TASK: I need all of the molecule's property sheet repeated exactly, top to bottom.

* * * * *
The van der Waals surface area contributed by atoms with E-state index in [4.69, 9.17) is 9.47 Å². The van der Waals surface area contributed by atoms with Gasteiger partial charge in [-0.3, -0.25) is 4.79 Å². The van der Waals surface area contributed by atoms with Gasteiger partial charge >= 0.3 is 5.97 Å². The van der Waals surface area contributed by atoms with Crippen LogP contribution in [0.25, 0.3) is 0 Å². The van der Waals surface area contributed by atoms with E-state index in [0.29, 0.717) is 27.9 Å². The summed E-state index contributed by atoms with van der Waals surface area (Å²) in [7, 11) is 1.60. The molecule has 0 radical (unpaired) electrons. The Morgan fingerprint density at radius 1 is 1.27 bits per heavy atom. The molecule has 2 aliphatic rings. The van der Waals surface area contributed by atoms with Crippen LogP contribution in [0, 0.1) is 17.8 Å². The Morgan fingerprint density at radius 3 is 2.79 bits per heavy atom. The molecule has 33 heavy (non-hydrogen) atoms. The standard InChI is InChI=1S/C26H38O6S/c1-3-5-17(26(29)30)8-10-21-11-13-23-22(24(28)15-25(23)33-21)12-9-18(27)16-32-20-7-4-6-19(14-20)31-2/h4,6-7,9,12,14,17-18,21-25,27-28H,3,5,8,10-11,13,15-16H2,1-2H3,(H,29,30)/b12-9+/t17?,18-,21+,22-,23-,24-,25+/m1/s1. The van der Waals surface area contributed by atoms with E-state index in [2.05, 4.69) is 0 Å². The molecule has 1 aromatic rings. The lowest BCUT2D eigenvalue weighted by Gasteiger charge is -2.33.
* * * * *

The van der Waals surface area contributed by atoms with E-state index in [4.69, 9.17) is 9.47 Å². The van der Waals surface area contributed by atoms with Gasteiger partial charge in [-0.3, -0.25) is 4.79 Å². The van der Waals surface area contributed by atoms with Gasteiger partial charge >= 0.3 is 5.97 Å². The van der Waals surface area contributed by atoms with Crippen LogP contribution in [0.25, 0.3) is 0 Å². The van der Waals surface area contributed by atoms with E-state index in [0.29, 0.717) is 27.9 Å². The summed E-state index contributed by atoms with van der Waals surface area (Å²) in [7, 11) is 1.60. The molecule has 0 radical (unpaired) electrons. The Morgan fingerprint density at radius 1 is 1.27 bits per heavy atom. The molecule has 2 aliphatic rings. The van der Waals surface area contributed by atoms with Crippen LogP contribution in [0, 0.1) is 17.8 Å². The Morgan fingerprint density at radius 3 is 2.79 bits per heavy atom. The molecule has 33 heavy (non-hydrogen) atoms. The standard InChI is InChI=1S/C26H38O6S/c1-3-5-17(26(29)30)8-10-21-11-13-23-22(24(28)15-25(23)33-21)12-9-18(27)16-32-20-7-4-6-19(14-20)31-2/h4,6-7,9,12,14,17-18,21-25,27-28H,3,5,8,10-11,13,15-16H2,1-2H3,(H,29,30)/b12-9+/t17?,18-,21+,22-,23-,24-,25+/m1/s1. The van der Waals surface area contributed by atoms with E-state index in [2.05, 4.69) is 0 Å². The molecule has 1 aromatic rings. The lowest BCUT2D eigenvalue weighted by Gasteiger charge is -2.33.